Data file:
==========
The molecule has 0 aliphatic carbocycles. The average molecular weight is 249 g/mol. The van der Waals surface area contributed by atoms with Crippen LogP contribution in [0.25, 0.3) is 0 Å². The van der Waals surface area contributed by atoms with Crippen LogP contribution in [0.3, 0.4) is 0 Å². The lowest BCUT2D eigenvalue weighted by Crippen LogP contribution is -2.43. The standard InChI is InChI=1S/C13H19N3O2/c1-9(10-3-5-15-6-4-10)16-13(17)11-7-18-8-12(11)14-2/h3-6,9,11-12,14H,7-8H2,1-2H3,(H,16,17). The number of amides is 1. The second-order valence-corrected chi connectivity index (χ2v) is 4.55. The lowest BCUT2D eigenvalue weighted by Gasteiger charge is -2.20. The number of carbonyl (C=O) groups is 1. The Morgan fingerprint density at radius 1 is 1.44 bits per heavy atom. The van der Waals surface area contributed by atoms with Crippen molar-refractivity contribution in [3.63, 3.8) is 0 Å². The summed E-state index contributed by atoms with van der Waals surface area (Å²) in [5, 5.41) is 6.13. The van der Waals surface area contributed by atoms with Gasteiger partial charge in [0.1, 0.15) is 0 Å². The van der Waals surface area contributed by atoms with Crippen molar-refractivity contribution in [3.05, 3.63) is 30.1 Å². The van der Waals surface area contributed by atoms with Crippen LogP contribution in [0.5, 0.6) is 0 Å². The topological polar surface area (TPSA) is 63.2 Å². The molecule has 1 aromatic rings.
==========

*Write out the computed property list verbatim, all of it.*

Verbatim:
The molecule has 0 aliphatic carbocycles. The average molecular weight is 249 g/mol. The van der Waals surface area contributed by atoms with Crippen LogP contribution in [0.25, 0.3) is 0 Å². The van der Waals surface area contributed by atoms with Crippen LogP contribution in [0.3, 0.4) is 0 Å². The lowest BCUT2D eigenvalue weighted by Crippen LogP contribution is -2.43. The standard InChI is InChI=1S/C13H19N3O2/c1-9(10-3-5-15-6-4-10)16-13(17)11-7-18-8-12(11)14-2/h3-6,9,11-12,14H,7-8H2,1-2H3,(H,16,17). The number of amides is 1. The second-order valence-corrected chi connectivity index (χ2v) is 4.55. The lowest BCUT2D eigenvalue weighted by Gasteiger charge is -2.20. The number of carbonyl (C=O) groups is 1. The Morgan fingerprint density at radius 1 is 1.44 bits per heavy atom. The van der Waals surface area contributed by atoms with Crippen molar-refractivity contribution in [3.63, 3.8) is 0 Å². The summed E-state index contributed by atoms with van der Waals surface area (Å²) in [5, 5.41) is 6.13. The van der Waals surface area contributed by atoms with Gasteiger partial charge in [0.1, 0.15) is 0 Å². The van der Waals surface area contributed by atoms with Crippen molar-refractivity contribution in [3.05, 3.63) is 30.1 Å². The van der Waals surface area contributed by atoms with Crippen LogP contribution in [0.5, 0.6) is 0 Å². The topological polar surface area (TPSA) is 63.2 Å². The molecule has 1 aromatic rings.